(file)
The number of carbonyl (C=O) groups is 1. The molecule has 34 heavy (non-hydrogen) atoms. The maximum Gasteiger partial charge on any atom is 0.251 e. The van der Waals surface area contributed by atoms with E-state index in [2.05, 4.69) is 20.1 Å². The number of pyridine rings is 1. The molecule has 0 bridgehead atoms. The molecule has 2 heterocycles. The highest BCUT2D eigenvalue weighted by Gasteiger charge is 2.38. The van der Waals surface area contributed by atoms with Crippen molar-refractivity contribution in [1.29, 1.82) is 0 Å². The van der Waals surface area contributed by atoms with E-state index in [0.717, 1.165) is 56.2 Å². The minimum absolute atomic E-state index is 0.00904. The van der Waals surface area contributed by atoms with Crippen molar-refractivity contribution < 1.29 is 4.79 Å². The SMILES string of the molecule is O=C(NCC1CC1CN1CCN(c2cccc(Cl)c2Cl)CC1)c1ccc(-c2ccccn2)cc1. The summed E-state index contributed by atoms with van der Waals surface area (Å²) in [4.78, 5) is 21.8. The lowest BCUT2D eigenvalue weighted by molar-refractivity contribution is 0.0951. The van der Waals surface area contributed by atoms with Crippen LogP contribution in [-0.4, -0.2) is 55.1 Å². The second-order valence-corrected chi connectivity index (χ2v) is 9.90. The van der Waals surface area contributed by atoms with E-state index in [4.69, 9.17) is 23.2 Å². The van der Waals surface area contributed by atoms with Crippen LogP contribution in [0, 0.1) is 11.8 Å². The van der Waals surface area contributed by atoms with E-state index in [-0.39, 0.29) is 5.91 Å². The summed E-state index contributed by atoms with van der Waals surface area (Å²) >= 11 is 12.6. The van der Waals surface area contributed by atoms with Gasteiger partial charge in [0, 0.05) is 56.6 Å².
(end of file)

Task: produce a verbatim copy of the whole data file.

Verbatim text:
The number of carbonyl (C=O) groups is 1. The molecule has 34 heavy (non-hydrogen) atoms. The maximum Gasteiger partial charge on any atom is 0.251 e. The van der Waals surface area contributed by atoms with E-state index in [2.05, 4.69) is 20.1 Å². The number of pyridine rings is 1. The molecule has 0 bridgehead atoms. The molecule has 2 heterocycles. The highest BCUT2D eigenvalue weighted by Gasteiger charge is 2.38. The van der Waals surface area contributed by atoms with Crippen molar-refractivity contribution in [1.29, 1.82) is 0 Å². The van der Waals surface area contributed by atoms with E-state index in [0.717, 1.165) is 56.2 Å². The minimum absolute atomic E-state index is 0.00904. The van der Waals surface area contributed by atoms with Crippen molar-refractivity contribution < 1.29 is 4.79 Å². The SMILES string of the molecule is O=C(NCC1CC1CN1CCN(c2cccc(Cl)c2Cl)CC1)c1ccc(-c2ccccn2)cc1. The summed E-state index contributed by atoms with van der Waals surface area (Å²) in [4.78, 5) is 21.8. The lowest BCUT2D eigenvalue weighted by molar-refractivity contribution is 0.0951. The van der Waals surface area contributed by atoms with Crippen LogP contribution in [-0.4, -0.2) is 55.1 Å². The second-order valence-corrected chi connectivity index (χ2v) is 9.90. The van der Waals surface area contributed by atoms with E-state index in [4.69, 9.17) is 23.2 Å². The van der Waals surface area contributed by atoms with Crippen LogP contribution in [0, 0.1) is 11.8 Å². The van der Waals surface area contributed by atoms with E-state index in [-0.39, 0.29) is 5.91 Å². The summed E-state index contributed by atoms with van der Waals surface area (Å²) >= 11 is 12.6. The van der Waals surface area contributed by atoms with Gasteiger partial charge in [0, 0.05) is 56.6 Å².